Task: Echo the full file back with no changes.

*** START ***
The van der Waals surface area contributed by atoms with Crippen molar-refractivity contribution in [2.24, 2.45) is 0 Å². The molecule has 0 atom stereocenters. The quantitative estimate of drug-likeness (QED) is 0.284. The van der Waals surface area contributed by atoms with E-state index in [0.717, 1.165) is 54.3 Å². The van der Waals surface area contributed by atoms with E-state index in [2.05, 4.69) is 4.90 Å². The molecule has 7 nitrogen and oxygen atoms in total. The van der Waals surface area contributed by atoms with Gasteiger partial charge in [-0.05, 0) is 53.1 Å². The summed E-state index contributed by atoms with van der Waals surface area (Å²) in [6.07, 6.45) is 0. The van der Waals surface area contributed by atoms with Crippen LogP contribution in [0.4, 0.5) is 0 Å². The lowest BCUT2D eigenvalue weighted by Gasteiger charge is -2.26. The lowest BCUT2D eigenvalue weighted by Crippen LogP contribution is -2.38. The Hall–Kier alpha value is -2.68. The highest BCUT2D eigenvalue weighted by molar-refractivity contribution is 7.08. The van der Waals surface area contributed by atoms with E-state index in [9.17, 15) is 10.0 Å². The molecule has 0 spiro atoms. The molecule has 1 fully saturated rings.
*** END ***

The van der Waals surface area contributed by atoms with Crippen molar-refractivity contribution in [2.24, 2.45) is 0 Å². The molecule has 0 atom stereocenters. The quantitative estimate of drug-likeness (QED) is 0.284. The van der Waals surface area contributed by atoms with E-state index in [0.717, 1.165) is 54.3 Å². The van der Waals surface area contributed by atoms with E-state index in [2.05, 4.69) is 4.90 Å². The molecule has 7 nitrogen and oxygen atoms in total. The van der Waals surface area contributed by atoms with Gasteiger partial charge in [-0.05, 0) is 53.1 Å². The summed E-state index contributed by atoms with van der Waals surface area (Å²) in [6.07, 6.45) is 0. The van der Waals surface area contributed by atoms with Crippen LogP contribution in [0.4, 0.5) is 0 Å². The lowest BCUT2D eigenvalue weighted by Gasteiger charge is -2.26. The lowest BCUT2D eigenvalue weighted by Crippen LogP contribution is -2.38. The Hall–Kier alpha value is -2.68. The highest BCUT2D eigenvalue weighted by molar-refractivity contribution is 7.08. The van der Waals surface area contributed by atoms with E-state index in [9.17, 15) is 10.0 Å². The molecule has 0 spiro atoms. The molecule has 1 fully saturated rings.